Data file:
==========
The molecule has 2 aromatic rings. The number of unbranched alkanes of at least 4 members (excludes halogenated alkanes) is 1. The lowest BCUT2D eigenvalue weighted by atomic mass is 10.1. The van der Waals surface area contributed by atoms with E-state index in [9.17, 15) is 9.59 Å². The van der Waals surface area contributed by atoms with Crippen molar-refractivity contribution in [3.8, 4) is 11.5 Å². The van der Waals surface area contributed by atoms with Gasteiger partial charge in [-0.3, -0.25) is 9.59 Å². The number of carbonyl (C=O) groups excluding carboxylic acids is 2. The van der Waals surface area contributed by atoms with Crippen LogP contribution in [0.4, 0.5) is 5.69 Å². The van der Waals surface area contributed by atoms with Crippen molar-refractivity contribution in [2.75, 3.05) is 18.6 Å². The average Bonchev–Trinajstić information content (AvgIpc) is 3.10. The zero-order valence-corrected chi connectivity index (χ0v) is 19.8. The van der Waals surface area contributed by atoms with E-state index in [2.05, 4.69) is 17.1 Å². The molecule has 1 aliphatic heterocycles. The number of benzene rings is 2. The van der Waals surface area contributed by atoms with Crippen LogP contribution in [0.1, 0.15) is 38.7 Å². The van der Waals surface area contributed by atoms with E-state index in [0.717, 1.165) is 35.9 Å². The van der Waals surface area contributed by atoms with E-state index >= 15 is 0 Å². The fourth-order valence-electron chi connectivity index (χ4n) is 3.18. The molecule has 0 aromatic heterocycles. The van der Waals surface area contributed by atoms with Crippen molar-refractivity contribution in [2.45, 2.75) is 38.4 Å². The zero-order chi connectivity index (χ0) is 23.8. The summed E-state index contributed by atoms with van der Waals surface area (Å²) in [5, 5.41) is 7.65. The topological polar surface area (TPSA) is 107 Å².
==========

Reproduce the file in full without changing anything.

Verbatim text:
The molecule has 2 aromatic rings. The number of unbranched alkanes of at least 4 members (excludes halogenated alkanes) is 1. The lowest BCUT2D eigenvalue weighted by atomic mass is 10.1. The van der Waals surface area contributed by atoms with E-state index in [9.17, 15) is 9.59 Å². The van der Waals surface area contributed by atoms with Crippen molar-refractivity contribution in [3.8, 4) is 11.5 Å². The van der Waals surface area contributed by atoms with Gasteiger partial charge in [-0.3, -0.25) is 9.59 Å². The number of carbonyl (C=O) groups excluding carboxylic acids is 2. The van der Waals surface area contributed by atoms with Crippen LogP contribution in [0.4, 0.5) is 5.69 Å². The van der Waals surface area contributed by atoms with Crippen molar-refractivity contribution in [2.75, 3.05) is 18.6 Å². The average Bonchev–Trinajstić information content (AvgIpc) is 3.10. The zero-order valence-corrected chi connectivity index (χ0v) is 19.8. The van der Waals surface area contributed by atoms with E-state index in [2.05, 4.69) is 17.1 Å². The molecule has 1 aliphatic heterocycles. The number of benzene rings is 2. The van der Waals surface area contributed by atoms with Crippen LogP contribution in [0.1, 0.15) is 38.7 Å². The van der Waals surface area contributed by atoms with E-state index in [0.717, 1.165) is 35.9 Å². The van der Waals surface area contributed by atoms with E-state index >= 15 is 0 Å². The fourth-order valence-electron chi connectivity index (χ4n) is 3.18. The molecule has 0 aromatic heterocycles. The van der Waals surface area contributed by atoms with Crippen molar-refractivity contribution in [2.45, 2.75) is 38.4 Å². The zero-order chi connectivity index (χ0) is 23.8. The summed E-state index contributed by atoms with van der Waals surface area (Å²) in [5, 5.41) is 7.65. The topological polar surface area (TPSA) is 107 Å².